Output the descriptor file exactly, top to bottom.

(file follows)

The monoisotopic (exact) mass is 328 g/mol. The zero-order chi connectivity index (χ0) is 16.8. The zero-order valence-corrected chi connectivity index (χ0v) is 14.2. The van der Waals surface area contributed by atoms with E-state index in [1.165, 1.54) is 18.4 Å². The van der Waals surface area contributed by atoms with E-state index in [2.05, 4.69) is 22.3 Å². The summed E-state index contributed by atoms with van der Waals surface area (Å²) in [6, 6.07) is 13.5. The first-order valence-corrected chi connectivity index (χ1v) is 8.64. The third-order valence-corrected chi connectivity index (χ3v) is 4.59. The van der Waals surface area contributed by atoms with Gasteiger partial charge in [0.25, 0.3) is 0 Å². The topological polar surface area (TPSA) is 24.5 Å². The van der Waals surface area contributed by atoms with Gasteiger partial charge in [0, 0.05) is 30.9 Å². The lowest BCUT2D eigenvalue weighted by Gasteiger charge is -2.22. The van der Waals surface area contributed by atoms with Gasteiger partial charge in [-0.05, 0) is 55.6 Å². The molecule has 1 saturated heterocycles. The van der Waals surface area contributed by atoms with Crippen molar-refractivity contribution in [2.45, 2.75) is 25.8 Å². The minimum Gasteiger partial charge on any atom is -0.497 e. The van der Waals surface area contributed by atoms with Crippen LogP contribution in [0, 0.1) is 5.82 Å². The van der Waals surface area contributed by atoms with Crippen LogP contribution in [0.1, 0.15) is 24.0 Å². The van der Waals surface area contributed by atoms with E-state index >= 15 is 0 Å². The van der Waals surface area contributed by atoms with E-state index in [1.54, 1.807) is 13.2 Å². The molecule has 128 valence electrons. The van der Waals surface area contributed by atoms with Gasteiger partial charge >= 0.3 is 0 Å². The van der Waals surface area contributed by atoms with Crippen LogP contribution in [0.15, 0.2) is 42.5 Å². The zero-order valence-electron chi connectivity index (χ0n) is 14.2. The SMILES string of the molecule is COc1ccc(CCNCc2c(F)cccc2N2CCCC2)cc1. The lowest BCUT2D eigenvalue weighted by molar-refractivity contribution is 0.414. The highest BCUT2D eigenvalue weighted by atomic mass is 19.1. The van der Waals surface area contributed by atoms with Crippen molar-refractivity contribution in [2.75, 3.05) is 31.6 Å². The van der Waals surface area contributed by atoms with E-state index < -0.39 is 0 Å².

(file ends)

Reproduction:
The monoisotopic (exact) mass is 328 g/mol. The zero-order chi connectivity index (χ0) is 16.8. The zero-order valence-corrected chi connectivity index (χ0v) is 14.2. The van der Waals surface area contributed by atoms with E-state index in [1.165, 1.54) is 18.4 Å². The van der Waals surface area contributed by atoms with E-state index in [2.05, 4.69) is 22.3 Å². The summed E-state index contributed by atoms with van der Waals surface area (Å²) in [6, 6.07) is 13.5. The first-order valence-corrected chi connectivity index (χ1v) is 8.64. The third-order valence-corrected chi connectivity index (χ3v) is 4.59. The van der Waals surface area contributed by atoms with Gasteiger partial charge in [0.25, 0.3) is 0 Å². The topological polar surface area (TPSA) is 24.5 Å². The van der Waals surface area contributed by atoms with Gasteiger partial charge in [0, 0.05) is 30.9 Å². The lowest BCUT2D eigenvalue weighted by Gasteiger charge is -2.22. The van der Waals surface area contributed by atoms with Gasteiger partial charge in [-0.05, 0) is 55.6 Å². The molecule has 1 saturated heterocycles. The van der Waals surface area contributed by atoms with Crippen molar-refractivity contribution in [2.45, 2.75) is 25.8 Å². The minimum Gasteiger partial charge on any atom is -0.497 e. The van der Waals surface area contributed by atoms with Crippen LogP contribution in [0, 0.1) is 5.82 Å². The van der Waals surface area contributed by atoms with Crippen LogP contribution in [0.1, 0.15) is 24.0 Å². The van der Waals surface area contributed by atoms with E-state index >= 15 is 0 Å². The van der Waals surface area contributed by atoms with E-state index in [1.54, 1.807) is 13.2 Å². The molecule has 128 valence electrons. The van der Waals surface area contributed by atoms with Gasteiger partial charge >= 0.3 is 0 Å². The van der Waals surface area contributed by atoms with Crippen LogP contribution in [0.15, 0.2) is 42.5 Å². The zero-order valence-electron chi connectivity index (χ0n) is 14.2. The SMILES string of the molecule is COc1ccc(CCNCc2c(F)cccc2N2CCCC2)cc1. The lowest BCUT2D eigenvalue weighted by molar-refractivity contribution is 0.414. The highest BCUT2D eigenvalue weighted by atomic mass is 19.1. The van der Waals surface area contributed by atoms with Crippen molar-refractivity contribution in [2.75, 3.05) is 31.6 Å². The van der Waals surface area contributed by atoms with E-state index < -0.39 is 0 Å².